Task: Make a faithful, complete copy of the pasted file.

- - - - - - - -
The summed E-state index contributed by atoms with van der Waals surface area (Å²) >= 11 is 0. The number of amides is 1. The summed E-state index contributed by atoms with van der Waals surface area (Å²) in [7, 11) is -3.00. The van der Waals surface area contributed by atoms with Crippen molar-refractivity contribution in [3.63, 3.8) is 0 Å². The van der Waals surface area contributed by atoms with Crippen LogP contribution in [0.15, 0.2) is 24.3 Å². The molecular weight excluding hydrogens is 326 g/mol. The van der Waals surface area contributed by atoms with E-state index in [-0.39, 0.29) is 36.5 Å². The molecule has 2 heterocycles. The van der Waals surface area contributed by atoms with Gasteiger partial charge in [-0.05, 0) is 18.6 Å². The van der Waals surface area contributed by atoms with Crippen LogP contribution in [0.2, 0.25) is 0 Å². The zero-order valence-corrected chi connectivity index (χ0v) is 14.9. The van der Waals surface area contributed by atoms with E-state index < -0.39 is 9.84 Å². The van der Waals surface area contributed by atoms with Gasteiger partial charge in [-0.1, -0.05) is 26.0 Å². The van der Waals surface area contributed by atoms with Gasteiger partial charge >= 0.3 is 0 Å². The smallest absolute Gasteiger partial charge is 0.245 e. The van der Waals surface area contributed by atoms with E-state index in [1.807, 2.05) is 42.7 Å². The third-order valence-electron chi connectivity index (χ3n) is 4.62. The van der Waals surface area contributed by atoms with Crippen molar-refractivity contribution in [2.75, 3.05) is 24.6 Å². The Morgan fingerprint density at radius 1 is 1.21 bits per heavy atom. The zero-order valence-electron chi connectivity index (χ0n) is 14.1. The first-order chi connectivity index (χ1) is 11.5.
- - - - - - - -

The summed E-state index contributed by atoms with van der Waals surface area (Å²) >= 11 is 0. The number of amides is 1. The summed E-state index contributed by atoms with van der Waals surface area (Å²) in [7, 11) is -3.00. The van der Waals surface area contributed by atoms with Crippen molar-refractivity contribution in [3.63, 3.8) is 0 Å². The van der Waals surface area contributed by atoms with Crippen LogP contribution in [0.15, 0.2) is 24.3 Å². The molecular weight excluding hydrogens is 326 g/mol. The van der Waals surface area contributed by atoms with E-state index in [-0.39, 0.29) is 36.5 Å². The molecule has 2 heterocycles. The van der Waals surface area contributed by atoms with Gasteiger partial charge in [-0.05, 0) is 18.6 Å². The van der Waals surface area contributed by atoms with Crippen LogP contribution in [0.2, 0.25) is 0 Å². The zero-order valence-corrected chi connectivity index (χ0v) is 14.9. The van der Waals surface area contributed by atoms with E-state index < -0.39 is 9.84 Å². The van der Waals surface area contributed by atoms with Gasteiger partial charge in [-0.1, -0.05) is 26.0 Å². The van der Waals surface area contributed by atoms with Gasteiger partial charge >= 0.3 is 0 Å². The smallest absolute Gasteiger partial charge is 0.245 e. The van der Waals surface area contributed by atoms with E-state index in [1.807, 2.05) is 42.7 Å². The third-order valence-electron chi connectivity index (χ3n) is 4.62. The van der Waals surface area contributed by atoms with Crippen molar-refractivity contribution in [2.75, 3.05) is 24.6 Å². The Morgan fingerprint density at radius 1 is 1.21 bits per heavy atom. The zero-order valence-electron chi connectivity index (χ0n) is 14.1. The first-order chi connectivity index (χ1) is 11.5.